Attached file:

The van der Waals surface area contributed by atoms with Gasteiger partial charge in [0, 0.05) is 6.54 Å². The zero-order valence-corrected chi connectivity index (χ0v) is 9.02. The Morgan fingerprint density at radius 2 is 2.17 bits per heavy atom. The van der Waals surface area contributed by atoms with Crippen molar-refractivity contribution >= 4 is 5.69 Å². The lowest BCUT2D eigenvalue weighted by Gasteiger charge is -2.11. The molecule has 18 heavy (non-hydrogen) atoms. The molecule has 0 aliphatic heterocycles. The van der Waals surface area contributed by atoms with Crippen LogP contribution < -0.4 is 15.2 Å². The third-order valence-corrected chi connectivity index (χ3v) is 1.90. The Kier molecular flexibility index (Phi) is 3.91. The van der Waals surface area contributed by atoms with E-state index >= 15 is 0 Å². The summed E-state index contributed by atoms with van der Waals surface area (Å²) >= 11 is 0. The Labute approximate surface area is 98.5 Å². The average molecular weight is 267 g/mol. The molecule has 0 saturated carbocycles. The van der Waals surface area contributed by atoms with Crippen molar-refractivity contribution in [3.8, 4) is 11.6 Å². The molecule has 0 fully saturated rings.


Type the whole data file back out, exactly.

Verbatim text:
The van der Waals surface area contributed by atoms with Gasteiger partial charge in [0, 0.05) is 6.54 Å². The zero-order valence-corrected chi connectivity index (χ0v) is 9.02. The Morgan fingerprint density at radius 2 is 2.17 bits per heavy atom. The van der Waals surface area contributed by atoms with Crippen molar-refractivity contribution >= 4 is 5.69 Å². The lowest BCUT2D eigenvalue weighted by Gasteiger charge is -2.11. The molecule has 18 heavy (non-hydrogen) atoms. The molecule has 0 aliphatic heterocycles. The van der Waals surface area contributed by atoms with Crippen LogP contribution < -0.4 is 15.2 Å². The third-order valence-corrected chi connectivity index (χ3v) is 1.90. The Kier molecular flexibility index (Phi) is 3.91. The van der Waals surface area contributed by atoms with E-state index >= 15 is 0 Å². The summed E-state index contributed by atoms with van der Waals surface area (Å²) >= 11 is 0. The Labute approximate surface area is 98.5 Å². The average molecular weight is 267 g/mol. The molecule has 0 saturated carbocycles. The van der Waals surface area contributed by atoms with Crippen molar-refractivity contribution in [3.8, 4) is 11.6 Å². The molecule has 0 fully saturated rings.